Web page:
Android Auto at I/O: Coming Soon to Your Phone, Plus Waze, Hotwording, and a Concept

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Google didn’t mention much about Android Auto yesterday during either the keynote or through their barrage of blog posts once that wrapped, but they are sharing big changes with media and in the I/O Sandbox. The changes include a phone mode that allows you to use your phone as your Android Auto unit, incoming Waze support, and a really cool concept that is Google’s vision for a full-blown in-car infotainment suite. 

The first bit of Auto news that is likely to impact you has to be the introduction of a phone mode, where your phone can become the Android Auto device. Another way to put that would be to consider the idea of your car no longer needing an Android Auto-capable infotainment device, since your phone is that device. Think of it as the return of the Android car app that we had so long ago, only it’s Android Auto’s new pretty UI.

This also means that you get Android Auto’s features, like “voice-enabled calling, media, messaging and navigation with a new driver-friendly interface.” The Android Auto for phones will arrive as an update to the Android Auto app in the near future.


Outside of the phone news, Google announced that Waze is coming as an app/service for Android Auto within the next “few” months. According to Google, this has been the top requested feature. They are tossing in hotwording, where you can activate voice by saying “OK Google,” and also bringing more apps from car manufacturers, Honda and Hyundai included. Finally, they are showing how Android Auto can be projected to screens in cars that have WiFi, something that should happen more and more in the future.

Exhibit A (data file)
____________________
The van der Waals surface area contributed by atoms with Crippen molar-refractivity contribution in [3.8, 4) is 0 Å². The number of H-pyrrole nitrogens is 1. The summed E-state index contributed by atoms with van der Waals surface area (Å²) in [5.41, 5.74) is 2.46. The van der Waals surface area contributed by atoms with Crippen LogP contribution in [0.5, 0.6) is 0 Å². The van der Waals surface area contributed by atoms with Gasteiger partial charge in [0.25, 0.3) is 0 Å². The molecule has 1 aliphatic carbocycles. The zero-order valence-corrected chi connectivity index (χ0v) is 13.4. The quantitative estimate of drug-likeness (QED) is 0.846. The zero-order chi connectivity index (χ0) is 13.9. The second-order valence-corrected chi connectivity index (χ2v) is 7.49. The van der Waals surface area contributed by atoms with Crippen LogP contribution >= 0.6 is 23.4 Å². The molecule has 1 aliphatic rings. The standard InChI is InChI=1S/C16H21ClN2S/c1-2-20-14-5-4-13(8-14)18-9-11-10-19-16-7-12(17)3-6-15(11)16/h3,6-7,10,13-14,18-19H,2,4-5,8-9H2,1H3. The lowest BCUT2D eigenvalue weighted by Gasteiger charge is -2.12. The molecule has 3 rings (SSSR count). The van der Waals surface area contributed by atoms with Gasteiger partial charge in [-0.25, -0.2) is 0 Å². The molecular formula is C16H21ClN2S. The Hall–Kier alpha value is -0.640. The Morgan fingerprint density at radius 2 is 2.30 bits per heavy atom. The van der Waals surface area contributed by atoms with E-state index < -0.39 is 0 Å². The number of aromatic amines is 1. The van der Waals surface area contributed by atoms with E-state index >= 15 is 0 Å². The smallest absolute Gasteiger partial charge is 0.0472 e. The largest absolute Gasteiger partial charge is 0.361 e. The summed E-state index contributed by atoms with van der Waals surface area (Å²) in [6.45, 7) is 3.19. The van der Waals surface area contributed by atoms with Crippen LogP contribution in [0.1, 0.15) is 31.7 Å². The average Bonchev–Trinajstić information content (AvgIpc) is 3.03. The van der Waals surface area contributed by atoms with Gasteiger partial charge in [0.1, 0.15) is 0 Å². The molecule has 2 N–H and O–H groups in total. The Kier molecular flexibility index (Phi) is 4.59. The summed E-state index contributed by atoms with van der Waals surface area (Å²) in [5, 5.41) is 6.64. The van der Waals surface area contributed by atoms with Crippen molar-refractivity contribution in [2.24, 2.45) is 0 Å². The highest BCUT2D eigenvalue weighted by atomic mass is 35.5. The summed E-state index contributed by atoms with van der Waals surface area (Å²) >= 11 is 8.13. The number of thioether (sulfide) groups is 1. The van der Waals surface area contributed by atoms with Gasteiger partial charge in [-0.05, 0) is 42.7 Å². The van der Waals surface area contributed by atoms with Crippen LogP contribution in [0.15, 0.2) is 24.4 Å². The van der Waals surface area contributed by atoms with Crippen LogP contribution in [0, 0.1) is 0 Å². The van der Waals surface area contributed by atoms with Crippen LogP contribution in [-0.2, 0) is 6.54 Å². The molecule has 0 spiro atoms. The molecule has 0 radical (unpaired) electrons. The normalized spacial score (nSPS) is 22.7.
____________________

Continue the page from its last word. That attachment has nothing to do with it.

Last, but certainly not least, Google is showing off a concept infotainment system that has been setup to run inside of a Maserati. This isn’t just a a stock Maserati system with Google running over the top. Instead, they custom built a system, along with Qualcomm, that includes a 15-inch 4K display to showcase it all, that shows info in 720p clusters.

The concept allows Google to control everything, not just the Android Auto stuff. Thanks to the custom software and Android N, it can power a car’s HVAC, AM/FM radio, digital instruments, and almost anything else your standard infotainment system would.

See, big news. I don’t know why Google didn’t make a bigger splash with this stuff, because the Android Auto experience is about to be tested by us all.



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